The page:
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Romney says state government should be more like al Queda

FRIDAY, JANUARY 3, 2003 -- There is a double standard between how comments that disparage, belittle, or misuse the September 11, 2001 terrorist attacks are treated. When the commentator is on the left – as was former ABC talk show host Bill Maher who stupidly called the 9/11 terrorists brave – he or she is scorned, ridiculed, even threatened. (Following Maher’s comment, White House spokesman Ari Fleischer warned Americans to "watch what they say, watch what they do." Maher eventually, roughly a year later, lost his show Politically Incorrect.") When the speaker is on the right, however, it is a different story.

Case in point: Governor Mitt Romney. During his inaugural speech yesterday, Romney generally shied away from oratorical flourishes -- except for one. He came up with a rhetorical construct of discussing so-called "inflection points" that "mark a change in more than one dimension of human history." For exhibit A, Romney selected the September 11 attacks and said the following: "Massive battle groups and warheads capable of destroying the entire planet were frustrated by a handful of murderous fanatics with box cutters. The large, slow, impregnable force gave way to the nimble, stealthy, and inventive." Then Romney went on to discuss how big unwieldy corporations were giving way to smaller more "nimble" competitors and how the same lesson applied in the public sector. "Slow, bureaucratic and disconnected are becoming untenable."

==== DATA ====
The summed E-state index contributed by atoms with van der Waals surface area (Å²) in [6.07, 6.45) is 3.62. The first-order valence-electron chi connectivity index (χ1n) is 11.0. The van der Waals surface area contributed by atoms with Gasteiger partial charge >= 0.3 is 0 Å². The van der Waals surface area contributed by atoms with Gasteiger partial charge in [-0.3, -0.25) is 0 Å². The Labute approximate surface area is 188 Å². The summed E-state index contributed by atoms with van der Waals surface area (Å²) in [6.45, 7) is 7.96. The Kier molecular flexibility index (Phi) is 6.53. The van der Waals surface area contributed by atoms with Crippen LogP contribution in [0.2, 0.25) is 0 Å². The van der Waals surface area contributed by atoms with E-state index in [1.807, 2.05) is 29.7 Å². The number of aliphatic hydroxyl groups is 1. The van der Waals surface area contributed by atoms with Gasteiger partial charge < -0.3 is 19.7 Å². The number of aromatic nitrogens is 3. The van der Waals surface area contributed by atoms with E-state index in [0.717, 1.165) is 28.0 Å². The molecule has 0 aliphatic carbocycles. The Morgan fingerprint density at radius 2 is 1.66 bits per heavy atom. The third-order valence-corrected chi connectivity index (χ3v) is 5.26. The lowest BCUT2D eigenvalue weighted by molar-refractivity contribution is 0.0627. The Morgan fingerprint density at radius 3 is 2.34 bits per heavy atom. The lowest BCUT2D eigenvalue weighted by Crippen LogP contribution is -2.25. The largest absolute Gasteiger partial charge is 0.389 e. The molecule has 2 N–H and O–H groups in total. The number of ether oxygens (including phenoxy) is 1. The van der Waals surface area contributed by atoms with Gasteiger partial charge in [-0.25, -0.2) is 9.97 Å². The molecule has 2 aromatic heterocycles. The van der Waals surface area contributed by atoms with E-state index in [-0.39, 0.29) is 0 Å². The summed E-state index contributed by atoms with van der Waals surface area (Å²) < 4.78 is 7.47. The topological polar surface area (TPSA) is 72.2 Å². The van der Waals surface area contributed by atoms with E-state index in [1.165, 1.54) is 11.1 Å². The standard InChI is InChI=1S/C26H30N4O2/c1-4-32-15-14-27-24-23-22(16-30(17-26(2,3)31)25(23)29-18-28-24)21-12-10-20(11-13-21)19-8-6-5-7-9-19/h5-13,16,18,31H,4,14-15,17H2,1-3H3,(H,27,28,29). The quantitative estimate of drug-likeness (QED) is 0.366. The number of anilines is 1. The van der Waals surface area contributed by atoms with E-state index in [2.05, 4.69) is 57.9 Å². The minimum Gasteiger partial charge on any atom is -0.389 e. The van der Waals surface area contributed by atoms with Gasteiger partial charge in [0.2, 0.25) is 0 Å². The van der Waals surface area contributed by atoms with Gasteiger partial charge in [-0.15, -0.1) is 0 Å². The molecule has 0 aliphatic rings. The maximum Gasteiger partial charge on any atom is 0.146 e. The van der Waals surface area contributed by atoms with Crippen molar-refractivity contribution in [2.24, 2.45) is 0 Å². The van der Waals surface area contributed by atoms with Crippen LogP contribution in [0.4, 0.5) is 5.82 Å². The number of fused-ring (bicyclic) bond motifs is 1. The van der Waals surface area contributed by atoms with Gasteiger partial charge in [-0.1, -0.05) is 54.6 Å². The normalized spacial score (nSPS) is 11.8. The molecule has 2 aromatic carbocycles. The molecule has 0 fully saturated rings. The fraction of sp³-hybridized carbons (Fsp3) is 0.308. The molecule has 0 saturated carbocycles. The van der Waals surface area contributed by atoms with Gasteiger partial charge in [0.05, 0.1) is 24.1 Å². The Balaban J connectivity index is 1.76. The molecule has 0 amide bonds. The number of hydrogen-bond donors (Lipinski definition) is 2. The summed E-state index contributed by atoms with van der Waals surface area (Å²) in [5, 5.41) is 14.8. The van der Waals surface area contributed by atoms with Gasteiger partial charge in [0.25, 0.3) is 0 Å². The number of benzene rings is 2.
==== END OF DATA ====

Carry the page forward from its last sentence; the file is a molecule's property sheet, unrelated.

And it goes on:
Read for yourself exactly what he said: "Surely, historians will look back to September 11, 2001 as a pivotal inflection point. Like us, they will be moved by the human tragedy of that day and by the redefinition of heroism. They may also see September 11th as a symbol marking the emergence of a fundamental change in human endeavors. Perhaps the most obvious of these changes is the reassessment of military strategy. Massive battle groups and warheads capable of destroying the entire planet were frustrated by a handful of murderous fanatics with box cutters. The large, slow, impregnable force gave way to the nimble, stealthy and inventive.